When hiring a candidate for a new position, it is absolutely essential to look at the strengths and experience this person must have. You’ve got a job that needs doing and you want to hire a person who can well, do it! We all know how competitive the marketplace is for businesses, and most hiring managers don’t just want someone who can do the job, but who can do it well and become a linchpin in the department. It’s easy to form a vision of someone with the perfect background, perfect personality, perfect skill set, perfect salary and in the perfect location. The only thing stopping you from doing this is the marketplace. Wouldn’t your life be easier if you could just go to a store and pick someone off a shelf!

Another mistake hiring managers make is not having an objective view of the candidate marketplace. In reality, there may not be the “perfect” candidate out there. Many recruiters have found the “search sweet spot”; a type of candidate in a certain marketplace that they know they can find. When I begin a search I’ll make a list of 100 candidates to call. I sift out the weaker candidates and present the top 3 or 4 candidates that rise above the pack. This is my formula for success. Sometimes I get a requirement where I can’t even find 100 people to put on the list, or I’ll find plenty of candidates, but there is no way they will consider my client’s opportunity because of salary or responsibilities or the strength of the company or the company’s products, or their reputation etc., etc., etc. My ratios will tell me if the parameters of the search are unrealistic. It all boils down to a numbers game. The sooner a hiring manager realizes they have to work with the candidates available, the sooner they are on their way to identifying the best possible candidate in the marketplace.


Of the three principles outlined in this article this is the easiest to relate to everyday life. In the dating world, if you know you’re a “7” in the looks department, you innately know to aim for another “7” (maybe an eight if you’re ambitious!) It never ceases to amaze me how many hiring managers are oblivious to how their company is viewed by candidates in the marketplace. The same laws apply to business as they do to dating: the caliber of the candidates you attract depends on the caliber of your company.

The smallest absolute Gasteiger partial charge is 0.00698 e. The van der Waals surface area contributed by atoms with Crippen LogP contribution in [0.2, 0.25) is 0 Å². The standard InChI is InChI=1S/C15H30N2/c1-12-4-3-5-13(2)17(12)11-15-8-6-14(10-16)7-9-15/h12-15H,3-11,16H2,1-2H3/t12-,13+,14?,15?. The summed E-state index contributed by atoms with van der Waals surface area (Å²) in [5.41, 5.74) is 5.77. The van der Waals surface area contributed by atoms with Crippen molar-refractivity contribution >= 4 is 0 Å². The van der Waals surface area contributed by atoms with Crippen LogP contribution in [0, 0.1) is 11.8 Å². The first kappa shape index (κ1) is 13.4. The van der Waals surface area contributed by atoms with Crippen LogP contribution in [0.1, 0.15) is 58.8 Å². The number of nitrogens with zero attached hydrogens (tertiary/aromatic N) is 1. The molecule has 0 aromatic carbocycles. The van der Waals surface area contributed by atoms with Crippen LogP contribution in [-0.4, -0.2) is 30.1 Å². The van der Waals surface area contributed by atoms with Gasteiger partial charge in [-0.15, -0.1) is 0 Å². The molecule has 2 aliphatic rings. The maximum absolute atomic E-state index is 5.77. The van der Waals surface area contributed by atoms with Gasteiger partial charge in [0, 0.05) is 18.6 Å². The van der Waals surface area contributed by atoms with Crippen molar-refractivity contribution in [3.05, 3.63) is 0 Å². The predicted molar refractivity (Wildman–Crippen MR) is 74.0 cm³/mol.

Just recently I had a client tell me that they are the fastest growing company in their space and they have the most technically advanced products so their opportunity is sure to be attractive to the best candidates. Strangely enough, when I discussed the role with candidates from their direct competitors, none of them had even heard of this company.

Candidates are not only looking at your company’s performance but also reading blogs and reviews shared by employees of your company. If you’ve never understood why you are unable to attract the quality of candidates you think you deserve, I highly advise that you keep in touch with how the candidate pool views your opportunity. The sooner you can face the fact that you are a C+ company and you should be thrilled when you find a B level candidate, the sooner you will be laying a foundation to bring your company up a notch. The flipside is equally true. If your company has progressed to be an A- company and you are still happy with B- candidates, you aren’t doing yourself any favors. The most successful hiring managers research how they are perceived in the market and keep this in perspective while conducting a search.

Happy hiring!

Krista White is a recruiter who works with Consumer Electronics Sales Professionals. The most rewarding aspect of her career is the enjoyment of discovering who people are and what is important to them. She can be reached at